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Do you need a flu vaccination?

For most people, flu is unpleasant but not always serious. You will usually recover within a week.

However, certain people are at greater risk of developing serious complications of flu, such as bronchitis and pneumonia. These conditions may require hospital treatment. The flu vaccine is offered free to people who are at risk, to protect them from catching flu and developing serious complications. It is recommended that you have a flu jab if you:

Flu Risk Groups
  • are over 65 years old
  • are pregnant: This is because there is good evidence that pregnant women have an increased risk of developing complications if they get flu, particularly from the H1N1 strain.
  • have a serious medical condition: This includes chronic respiratory disease (such as asthma, COPD or bronchitis), chronic heart disease (such as heart failure), chronic kidney disease, chronic liver disease (such as hepatitis), chronic neurological (such as stroke or TIA), diabetes or a weakened immune system due to conditions such as HIV or treatments that suppress the immune system (such as chemotherapy).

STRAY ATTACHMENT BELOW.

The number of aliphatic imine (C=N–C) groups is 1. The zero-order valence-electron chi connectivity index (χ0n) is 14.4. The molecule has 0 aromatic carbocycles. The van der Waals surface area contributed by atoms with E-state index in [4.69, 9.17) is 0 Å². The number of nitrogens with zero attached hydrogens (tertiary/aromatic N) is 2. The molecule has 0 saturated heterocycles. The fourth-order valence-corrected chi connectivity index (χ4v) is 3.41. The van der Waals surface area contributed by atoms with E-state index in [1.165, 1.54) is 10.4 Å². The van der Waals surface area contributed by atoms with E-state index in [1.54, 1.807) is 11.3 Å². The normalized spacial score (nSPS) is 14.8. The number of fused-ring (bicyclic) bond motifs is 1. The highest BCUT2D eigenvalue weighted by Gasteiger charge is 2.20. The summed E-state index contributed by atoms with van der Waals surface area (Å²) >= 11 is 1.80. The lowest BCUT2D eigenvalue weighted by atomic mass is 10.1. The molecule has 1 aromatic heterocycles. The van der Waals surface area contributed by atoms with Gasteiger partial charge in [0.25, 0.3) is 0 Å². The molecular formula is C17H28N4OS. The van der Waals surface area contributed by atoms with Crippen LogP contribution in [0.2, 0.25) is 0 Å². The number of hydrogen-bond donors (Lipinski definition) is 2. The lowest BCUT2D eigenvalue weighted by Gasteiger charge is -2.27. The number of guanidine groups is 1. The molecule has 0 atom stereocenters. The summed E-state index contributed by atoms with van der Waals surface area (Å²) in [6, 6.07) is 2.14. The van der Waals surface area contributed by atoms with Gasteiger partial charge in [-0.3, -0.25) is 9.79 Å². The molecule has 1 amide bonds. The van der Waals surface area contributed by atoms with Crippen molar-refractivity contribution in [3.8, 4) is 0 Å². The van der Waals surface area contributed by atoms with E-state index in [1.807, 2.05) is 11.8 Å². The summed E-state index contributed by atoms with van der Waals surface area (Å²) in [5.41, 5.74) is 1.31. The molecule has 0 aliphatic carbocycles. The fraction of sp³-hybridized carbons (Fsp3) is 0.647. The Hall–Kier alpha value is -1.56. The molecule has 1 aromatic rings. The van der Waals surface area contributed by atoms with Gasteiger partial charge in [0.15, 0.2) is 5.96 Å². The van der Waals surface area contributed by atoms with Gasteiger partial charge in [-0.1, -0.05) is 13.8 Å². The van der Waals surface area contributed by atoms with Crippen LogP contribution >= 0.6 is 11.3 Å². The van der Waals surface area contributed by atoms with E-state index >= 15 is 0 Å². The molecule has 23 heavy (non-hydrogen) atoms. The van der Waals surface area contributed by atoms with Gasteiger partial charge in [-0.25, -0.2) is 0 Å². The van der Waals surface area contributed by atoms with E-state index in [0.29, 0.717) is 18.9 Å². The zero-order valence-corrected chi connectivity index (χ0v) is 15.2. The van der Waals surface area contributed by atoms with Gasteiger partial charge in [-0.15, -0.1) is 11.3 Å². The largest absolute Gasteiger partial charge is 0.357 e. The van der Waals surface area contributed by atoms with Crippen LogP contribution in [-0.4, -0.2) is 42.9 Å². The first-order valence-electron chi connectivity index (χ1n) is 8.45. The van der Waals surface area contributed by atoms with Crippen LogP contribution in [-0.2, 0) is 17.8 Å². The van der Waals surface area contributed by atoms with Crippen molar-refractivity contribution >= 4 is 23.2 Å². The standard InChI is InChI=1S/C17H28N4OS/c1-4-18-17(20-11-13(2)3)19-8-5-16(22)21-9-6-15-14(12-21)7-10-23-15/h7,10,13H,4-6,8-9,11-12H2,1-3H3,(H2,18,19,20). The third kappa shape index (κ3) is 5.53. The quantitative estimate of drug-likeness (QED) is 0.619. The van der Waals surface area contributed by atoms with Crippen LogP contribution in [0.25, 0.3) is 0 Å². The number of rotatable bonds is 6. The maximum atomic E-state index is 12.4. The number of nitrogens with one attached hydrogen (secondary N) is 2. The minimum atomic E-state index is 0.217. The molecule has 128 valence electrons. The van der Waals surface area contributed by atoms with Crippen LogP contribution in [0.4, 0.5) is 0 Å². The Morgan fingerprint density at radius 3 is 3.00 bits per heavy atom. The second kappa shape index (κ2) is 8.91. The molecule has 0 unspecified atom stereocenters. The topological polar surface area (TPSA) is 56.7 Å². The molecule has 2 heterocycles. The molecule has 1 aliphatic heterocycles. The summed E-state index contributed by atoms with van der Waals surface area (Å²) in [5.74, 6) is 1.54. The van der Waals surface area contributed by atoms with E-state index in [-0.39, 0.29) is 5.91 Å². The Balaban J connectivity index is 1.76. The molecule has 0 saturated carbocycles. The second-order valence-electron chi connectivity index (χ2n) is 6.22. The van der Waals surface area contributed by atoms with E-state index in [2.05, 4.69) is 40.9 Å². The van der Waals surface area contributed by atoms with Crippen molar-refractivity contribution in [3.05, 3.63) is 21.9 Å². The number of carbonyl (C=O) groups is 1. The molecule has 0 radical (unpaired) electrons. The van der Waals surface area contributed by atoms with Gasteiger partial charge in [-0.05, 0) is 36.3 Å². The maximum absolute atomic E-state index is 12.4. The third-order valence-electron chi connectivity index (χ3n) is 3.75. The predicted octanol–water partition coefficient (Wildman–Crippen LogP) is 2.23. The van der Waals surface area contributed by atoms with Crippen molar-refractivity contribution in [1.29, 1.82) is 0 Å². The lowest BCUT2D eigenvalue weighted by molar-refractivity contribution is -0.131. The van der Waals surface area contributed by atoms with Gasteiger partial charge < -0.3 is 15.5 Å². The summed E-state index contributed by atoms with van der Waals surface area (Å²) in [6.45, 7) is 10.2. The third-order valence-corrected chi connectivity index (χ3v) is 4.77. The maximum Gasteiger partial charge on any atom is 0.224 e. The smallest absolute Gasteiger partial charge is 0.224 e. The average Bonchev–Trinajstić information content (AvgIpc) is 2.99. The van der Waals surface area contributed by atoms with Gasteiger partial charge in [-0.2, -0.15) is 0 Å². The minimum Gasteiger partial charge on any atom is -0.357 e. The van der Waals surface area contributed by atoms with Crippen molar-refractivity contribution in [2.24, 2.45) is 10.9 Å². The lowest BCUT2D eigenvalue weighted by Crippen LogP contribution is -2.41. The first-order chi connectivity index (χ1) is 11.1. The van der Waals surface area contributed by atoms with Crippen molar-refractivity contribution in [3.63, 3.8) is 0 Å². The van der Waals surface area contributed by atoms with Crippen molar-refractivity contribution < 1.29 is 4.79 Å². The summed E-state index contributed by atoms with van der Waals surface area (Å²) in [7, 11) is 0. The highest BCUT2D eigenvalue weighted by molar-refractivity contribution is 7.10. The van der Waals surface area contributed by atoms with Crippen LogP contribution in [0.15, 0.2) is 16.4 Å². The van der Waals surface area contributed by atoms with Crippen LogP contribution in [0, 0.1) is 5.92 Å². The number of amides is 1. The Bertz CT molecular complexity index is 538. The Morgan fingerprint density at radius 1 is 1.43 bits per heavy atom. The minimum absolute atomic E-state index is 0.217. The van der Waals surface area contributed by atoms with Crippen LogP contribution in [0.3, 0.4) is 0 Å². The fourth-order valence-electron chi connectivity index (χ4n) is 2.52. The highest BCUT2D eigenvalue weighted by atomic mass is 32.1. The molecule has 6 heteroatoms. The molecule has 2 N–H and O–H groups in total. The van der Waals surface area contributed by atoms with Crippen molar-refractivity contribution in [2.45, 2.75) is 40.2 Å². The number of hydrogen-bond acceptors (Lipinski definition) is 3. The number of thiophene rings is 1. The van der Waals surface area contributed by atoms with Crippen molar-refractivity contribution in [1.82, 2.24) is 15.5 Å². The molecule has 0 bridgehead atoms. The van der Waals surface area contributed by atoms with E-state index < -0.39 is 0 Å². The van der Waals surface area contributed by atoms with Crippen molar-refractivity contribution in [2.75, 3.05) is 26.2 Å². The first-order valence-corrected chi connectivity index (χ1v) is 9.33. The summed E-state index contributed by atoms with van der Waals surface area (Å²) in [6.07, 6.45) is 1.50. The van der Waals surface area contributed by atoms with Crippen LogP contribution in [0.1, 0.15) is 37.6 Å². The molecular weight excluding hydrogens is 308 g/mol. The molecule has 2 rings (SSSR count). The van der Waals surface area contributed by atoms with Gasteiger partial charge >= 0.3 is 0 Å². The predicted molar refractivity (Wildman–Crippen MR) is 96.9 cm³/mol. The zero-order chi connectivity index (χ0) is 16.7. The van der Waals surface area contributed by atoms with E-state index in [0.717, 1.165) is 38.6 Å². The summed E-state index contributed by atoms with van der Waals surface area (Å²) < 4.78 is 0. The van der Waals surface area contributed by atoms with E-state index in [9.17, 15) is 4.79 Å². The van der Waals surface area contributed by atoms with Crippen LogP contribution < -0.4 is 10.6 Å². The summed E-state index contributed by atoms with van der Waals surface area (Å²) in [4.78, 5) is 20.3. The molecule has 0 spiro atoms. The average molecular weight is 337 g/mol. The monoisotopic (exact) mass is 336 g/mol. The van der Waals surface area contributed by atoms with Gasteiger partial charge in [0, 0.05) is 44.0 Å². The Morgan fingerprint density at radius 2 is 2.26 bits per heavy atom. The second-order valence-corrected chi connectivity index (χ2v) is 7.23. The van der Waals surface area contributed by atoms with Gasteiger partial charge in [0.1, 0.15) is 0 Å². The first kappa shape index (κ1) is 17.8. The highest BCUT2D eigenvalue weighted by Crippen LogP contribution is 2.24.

• are living in a long-stay residential care home/facility
  • are the main carer for an elderly or disabled person whose welfare may at risk if you fall ill
If you are the parent of a child who is over six months old and has a long-term condition on the list above, speak to your GP about the flu vaccine. Your child's condition may get worse if they catch flu.


Who should not have the flu vaccination?

You should not have the flu vaccine if you have ever had an allergic reaction to a flu vaccine or one of its ingredients. This happens very rarely. If you are ill with a fever, do not have your flu jab until you have recovered.

This risk group is periodically updated by the NHS:

Next review due: 13/09/2013